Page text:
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Powerwolf - The Sacrament of Sin

The Sacrament of Sin
by Justin "Witty City' Wittenmeier at 13 August 2018, 7:50 AM

Germany’s POWERWOLF are nothing if not consistent; when they release a new album, their fans know pretty much what to expect and what it will sound like. This is a double-edged sword. While there is something to be said for a band who knows exactly who they are and what they want to do, it also gets kind of old for a band to make the same album over and over. For those who may be uninitiated band, what is it exactly that you should be expecting?  A super tight Power Metal band with a focus on darker themes than most of their brethren and a very thematic, somewhat Black Metal, image. Combine all this with lyrics that speak of dark religious themes, demons, werewolves, and Romanian legends then what you have is a Power Metal band with, well, lots of power behind them.

Fire & Forgive,” opens with church bells, chanting, and sweeping keys before the crack of thunder cascades across the night and the band opens up with the power and familiar voice of vocalist Atilla Dorn.  Although he doesn’t sing in a falsetto, he is very operatic in his approach. He has a unique approach in his vocals were he sings but it also sounds like he is preaching a dark sermon, more than fitting for this band.  “Fire & Forgive,” is a great opening track because it contains every element that makes the band great.  Not the least of those elements is Falk Maria Schlegel’s keys that are as essential to the band, even more so than other Power Metal bands that use keys.  A large part of their “dark church” sound is because

Demons Are A Girl’s Best Friend,” is, in case you couldn’t guess with a title like that, super corny but the band plays so tight and Atilla delivers his lines with such conviction that the hokey aspect doesn’t matter one bit.  I love the all the way riffs and keys during the stanza’s play off each other, a common aspect of the band.  The instruments always work well as one powerful machine, skewing showboating for the sake of songwriting. “Stossgebet,” has strong Gothic elements, including very deep vocals of Atilla.  It is a very creep song and it shows a somewhat different dimension of the band.  Where’s that song is more of a slow burn the next track, “Nighttside of Siberia,” is a more straight-ahead song, with actual riffs some of which get speedy before the catchy chorus comes around.  The GREYWOLF brothers certainly have the ability to write decent Power Metal riffs and I really appreciate they don’t use their considerable talents to take the band too far into melodic or prog territory, as that helps the band retain their darker image.  That isn’t to say they can’t play melodic when need be; the title track and “Venom of Venus,” both feature some melodic goodness, especially in the guitar solos.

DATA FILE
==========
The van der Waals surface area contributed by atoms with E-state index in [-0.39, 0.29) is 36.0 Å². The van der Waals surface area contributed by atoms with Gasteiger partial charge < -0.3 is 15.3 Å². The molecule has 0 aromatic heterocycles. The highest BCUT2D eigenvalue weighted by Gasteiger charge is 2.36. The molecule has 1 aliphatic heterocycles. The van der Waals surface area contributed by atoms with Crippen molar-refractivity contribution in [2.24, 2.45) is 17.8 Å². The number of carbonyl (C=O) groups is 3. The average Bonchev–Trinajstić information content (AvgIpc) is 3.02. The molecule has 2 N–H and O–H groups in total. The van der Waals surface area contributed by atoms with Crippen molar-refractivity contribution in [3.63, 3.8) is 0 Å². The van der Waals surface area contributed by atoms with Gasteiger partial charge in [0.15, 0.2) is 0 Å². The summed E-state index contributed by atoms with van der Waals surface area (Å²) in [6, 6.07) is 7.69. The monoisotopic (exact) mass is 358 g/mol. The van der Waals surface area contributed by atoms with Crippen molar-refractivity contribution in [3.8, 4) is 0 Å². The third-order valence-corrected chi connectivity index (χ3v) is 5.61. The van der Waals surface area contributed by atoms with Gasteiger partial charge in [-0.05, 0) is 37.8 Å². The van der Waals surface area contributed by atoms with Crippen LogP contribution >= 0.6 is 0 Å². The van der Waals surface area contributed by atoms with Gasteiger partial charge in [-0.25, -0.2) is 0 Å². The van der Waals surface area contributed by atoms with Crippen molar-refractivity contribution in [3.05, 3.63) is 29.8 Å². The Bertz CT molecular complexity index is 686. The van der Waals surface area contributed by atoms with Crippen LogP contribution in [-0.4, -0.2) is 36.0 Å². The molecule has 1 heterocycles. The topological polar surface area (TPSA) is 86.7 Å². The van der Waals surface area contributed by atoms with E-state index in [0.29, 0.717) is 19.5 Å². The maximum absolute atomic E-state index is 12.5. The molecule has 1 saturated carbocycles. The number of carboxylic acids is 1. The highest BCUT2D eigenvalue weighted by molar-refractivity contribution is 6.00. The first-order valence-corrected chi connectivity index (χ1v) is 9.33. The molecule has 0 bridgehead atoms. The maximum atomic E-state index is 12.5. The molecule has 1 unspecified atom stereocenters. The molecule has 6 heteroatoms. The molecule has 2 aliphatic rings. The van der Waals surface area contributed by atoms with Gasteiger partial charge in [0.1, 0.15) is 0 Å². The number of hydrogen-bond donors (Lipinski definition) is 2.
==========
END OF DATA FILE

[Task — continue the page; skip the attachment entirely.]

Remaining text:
The seventh full length of this German powerhouse is yet again a solid effort of darkened Power Metal that should please their many longtime fans.  There isn’t anything here that totally reinvents their sound nor anything that will make someone who doesn’t like them change their mind.  In the end, despite all their talent and catchy choruses, every album has sounded basically the same.  Within those albums, and this one, the songs tend to run together.  Despite being a bit monotonous, POWERWOLF always write solid material and this album will continue to grow their legend.  I just hope it eventually grows into something that sounds a bit different or stretches their sound.

Songwriting: 7
Originality: 7
Memorability: 7
Production: 8

3 Star Rating

1. Fire & Forgive
2. Demons Are A Girl’s Best Friend
3. Killers with the Cross
4. Incense and Iron
5. Where The Wild Wolves Have Gone
6. Stossgebet
7. Nightside of Siberia
8. The Sacrament of Sin
9. Venom of Venus
10. Nighttime Rebel
11. Fist by Fist (Sacralize or Strike)
Charles Greywolf – Bass, Guitars
Matthew Greywolf – Guitars
Falk Maria Schlegel – Keyboards
Attila Dorn – Vocals
Roel van Helden – Drums
Record Label: Napalm Records


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